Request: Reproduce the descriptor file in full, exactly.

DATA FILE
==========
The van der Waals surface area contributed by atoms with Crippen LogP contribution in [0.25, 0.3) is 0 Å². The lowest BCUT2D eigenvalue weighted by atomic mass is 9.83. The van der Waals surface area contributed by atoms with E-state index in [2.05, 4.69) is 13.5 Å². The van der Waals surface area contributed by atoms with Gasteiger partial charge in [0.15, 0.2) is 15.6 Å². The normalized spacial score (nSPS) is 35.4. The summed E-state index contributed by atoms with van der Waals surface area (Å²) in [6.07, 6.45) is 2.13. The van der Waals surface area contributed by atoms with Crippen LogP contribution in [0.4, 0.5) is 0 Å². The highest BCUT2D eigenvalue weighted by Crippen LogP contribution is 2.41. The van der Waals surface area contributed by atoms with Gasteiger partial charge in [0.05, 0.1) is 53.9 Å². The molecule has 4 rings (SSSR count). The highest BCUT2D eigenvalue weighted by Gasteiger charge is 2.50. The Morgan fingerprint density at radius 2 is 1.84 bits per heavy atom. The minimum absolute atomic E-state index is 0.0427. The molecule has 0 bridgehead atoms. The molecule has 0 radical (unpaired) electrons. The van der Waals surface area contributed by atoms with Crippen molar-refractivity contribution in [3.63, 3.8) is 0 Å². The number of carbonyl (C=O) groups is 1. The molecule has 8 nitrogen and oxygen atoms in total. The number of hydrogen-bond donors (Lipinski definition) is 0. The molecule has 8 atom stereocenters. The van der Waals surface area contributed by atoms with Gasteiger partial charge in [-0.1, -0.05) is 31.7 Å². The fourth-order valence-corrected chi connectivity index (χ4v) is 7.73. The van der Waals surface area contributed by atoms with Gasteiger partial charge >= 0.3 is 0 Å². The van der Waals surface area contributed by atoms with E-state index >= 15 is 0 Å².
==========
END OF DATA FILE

The van der Waals surface area contributed by atoms with Crippen LogP contribution in [0.25, 0.3) is 0 Å². The lowest BCUT2D eigenvalue weighted by atomic mass is 9.83. The van der Waals surface area contributed by atoms with E-state index in [2.05, 4.69) is 13.5 Å². The van der Waals surface area contributed by atoms with Gasteiger partial charge in [0.15, 0.2) is 15.6 Å². The normalized spacial score (nSPS) is 35.4. The summed E-state index contributed by atoms with van der Waals surface area (Å²) in [6.07, 6.45) is 2.13. The van der Waals surface area contributed by atoms with Crippen LogP contribution in [0.4, 0.5) is 0 Å². The highest BCUT2D eigenvalue weighted by Crippen LogP contribution is 2.41. The van der Waals surface area contributed by atoms with Gasteiger partial charge in [0.05, 0.1) is 53.9 Å². The molecule has 4 rings (SSSR count). The highest BCUT2D eigenvalue weighted by Gasteiger charge is 2.50. The Morgan fingerprint density at radius 2 is 1.84 bits per heavy atom. The minimum absolute atomic E-state index is 0.0427. The molecule has 0 bridgehead atoms. The molecule has 0 radical (unpaired) electrons. The van der Waals surface area contributed by atoms with Crippen molar-refractivity contribution in [3.63, 3.8) is 0 Å². The number of carbonyl (C=O) groups is 1. The molecule has 8 nitrogen and oxygen atoms in total. The number of hydrogen-bond donors (Lipinski definition) is 0. The molecule has 8 atom stereocenters. The van der Waals surface area contributed by atoms with Gasteiger partial charge in [-0.1, -0.05) is 31.7 Å². The fourth-order valence-corrected chi connectivity index (χ4v) is 7.73. The van der Waals surface area contributed by atoms with Gasteiger partial charge >= 0.3 is 0 Å². The van der Waals surface area contributed by atoms with E-state index >= 15 is 0 Å².